(Last Updated on : 05/01/2013)
Assamese literature during the modern period had commenced from the late 19th century A.D. Modern Assamese literature, just like other umpteen Indian regional literary genres, were profoundly impressed and marked by the arrival of colonialism in India, owing to efforts by the British Empire. The British had inflicted Bengali language in 1836 in Assam, after the state was invaded and encroached upon in 1826.
However, owing to a persistent and tireless campaign, Assamese language was once more established in 1873 as the state language. With the ushering in of the initial printing press and literary activities occurring in a sequential formation in eastern Assam, the Eastern dialect was inaugurated in schools, courts and offices and shortly came to be officially recognised as the Standard Assamese. However, in much contemporary periods, with the expansion of Guwahati as the political and commercial nerve centre of Assam, the Standard Assamese has gradually metamorphosed away from its roots in the Eastern dialect.
In this context of development of Assamese literature into its modern counterpart, the influence of British missionaries upon the state and its populace had much to do, according to historical annals. The modern Assamese period took its first step with the publication of the Bible in Assamese prose by the American Baptist Missionaries in 1819. The presently prevalent standard Asamiya has its ancestors in the Sibsagar dialect of Eastern Assam. The American Baptist Missionaries were the first to employ this dialect in translating the Bible in 1813. These Missionaries also were decisive to institute the first printing press in Sibsagar in 1836 and began employing the local Asamiya dialect for functions of composition. In the year 1846, these well-wishing men had started a monthly periodical named Arunodoi, and in 1848, Nathan Brown issued the first ever book on Assamese Grammar. The American Baptist Missionaries also had taken as much pain as to publish the first Assamese-English Dictionary, compiled by M. Bronson in 1867. One of the most path-breaking contributions of the American Baptist Missionaries to the Assamese language and literature was the reintroduction of Assamese as the official language in Assam. In 1848, missionary Nathan Brown issued a treatise solely involving the Assamese language. This treatise had lent a powerful thrust towards reintroducing Assamese as the official language in Assam.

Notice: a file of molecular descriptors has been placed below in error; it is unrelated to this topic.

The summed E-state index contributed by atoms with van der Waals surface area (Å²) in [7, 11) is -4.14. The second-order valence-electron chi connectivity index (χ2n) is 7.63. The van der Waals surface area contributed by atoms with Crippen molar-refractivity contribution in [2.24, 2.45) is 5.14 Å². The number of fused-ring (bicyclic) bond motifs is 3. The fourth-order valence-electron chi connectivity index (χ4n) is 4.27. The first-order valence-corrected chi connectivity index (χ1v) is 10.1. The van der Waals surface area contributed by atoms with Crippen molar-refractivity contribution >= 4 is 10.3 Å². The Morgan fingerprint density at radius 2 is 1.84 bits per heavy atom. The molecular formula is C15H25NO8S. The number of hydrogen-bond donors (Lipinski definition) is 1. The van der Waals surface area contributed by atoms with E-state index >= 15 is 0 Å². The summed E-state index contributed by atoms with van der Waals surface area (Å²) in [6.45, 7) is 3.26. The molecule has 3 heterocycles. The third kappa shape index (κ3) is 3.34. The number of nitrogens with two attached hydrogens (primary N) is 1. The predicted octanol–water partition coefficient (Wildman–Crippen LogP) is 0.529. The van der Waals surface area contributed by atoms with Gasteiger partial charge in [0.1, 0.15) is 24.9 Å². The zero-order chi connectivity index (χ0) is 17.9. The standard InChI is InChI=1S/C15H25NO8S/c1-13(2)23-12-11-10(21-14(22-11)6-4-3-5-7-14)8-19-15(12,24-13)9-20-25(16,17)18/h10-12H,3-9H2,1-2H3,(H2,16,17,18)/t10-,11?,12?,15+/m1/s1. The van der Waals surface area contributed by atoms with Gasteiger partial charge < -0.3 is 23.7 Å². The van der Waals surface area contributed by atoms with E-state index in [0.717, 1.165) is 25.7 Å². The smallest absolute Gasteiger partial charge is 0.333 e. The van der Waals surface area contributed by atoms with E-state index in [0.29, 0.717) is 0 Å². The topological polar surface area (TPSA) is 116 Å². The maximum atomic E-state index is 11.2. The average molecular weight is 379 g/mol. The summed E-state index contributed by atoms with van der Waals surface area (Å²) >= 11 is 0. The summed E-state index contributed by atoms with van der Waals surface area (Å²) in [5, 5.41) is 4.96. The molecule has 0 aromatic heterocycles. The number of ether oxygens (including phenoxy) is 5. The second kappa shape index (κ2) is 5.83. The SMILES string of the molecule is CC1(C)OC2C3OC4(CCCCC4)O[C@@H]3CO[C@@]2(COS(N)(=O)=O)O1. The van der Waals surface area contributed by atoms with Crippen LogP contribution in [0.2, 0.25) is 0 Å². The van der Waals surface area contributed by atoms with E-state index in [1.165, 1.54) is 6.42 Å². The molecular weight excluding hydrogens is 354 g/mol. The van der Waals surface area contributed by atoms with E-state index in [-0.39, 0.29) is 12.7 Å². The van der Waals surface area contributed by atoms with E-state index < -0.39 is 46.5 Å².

The ideal ushering in of modern Assamese literature began with the publication of the Assamese journal Jonaki (1889), which brought in the form of short story for the first time by Laxminath Bezbarua. Thus was commenced the 'Jonaki period' of Assamese literature. In 1894, Rajanikanta Bordoloi released the first Assamese novel Mirijiyori. Modern Assamese literature has today been exceedingly augmented by the works of Jyoti Prasad Agarwalla, Hem Barua, Atul Chandra Hazarika, Nalini Bala Devi, Navakanta Barua and umpteen other respected personas. In 1917, the Oxom Xahityo Xobha ("Assam Literary Society", or Assam Sahitya Sabha) was founded as the 'guardian' of the Assamese society and the public platform for the development of Assamese language and literature. Padmanath Gohain Baruah had served as the first president of Assam Sahitya Sabha.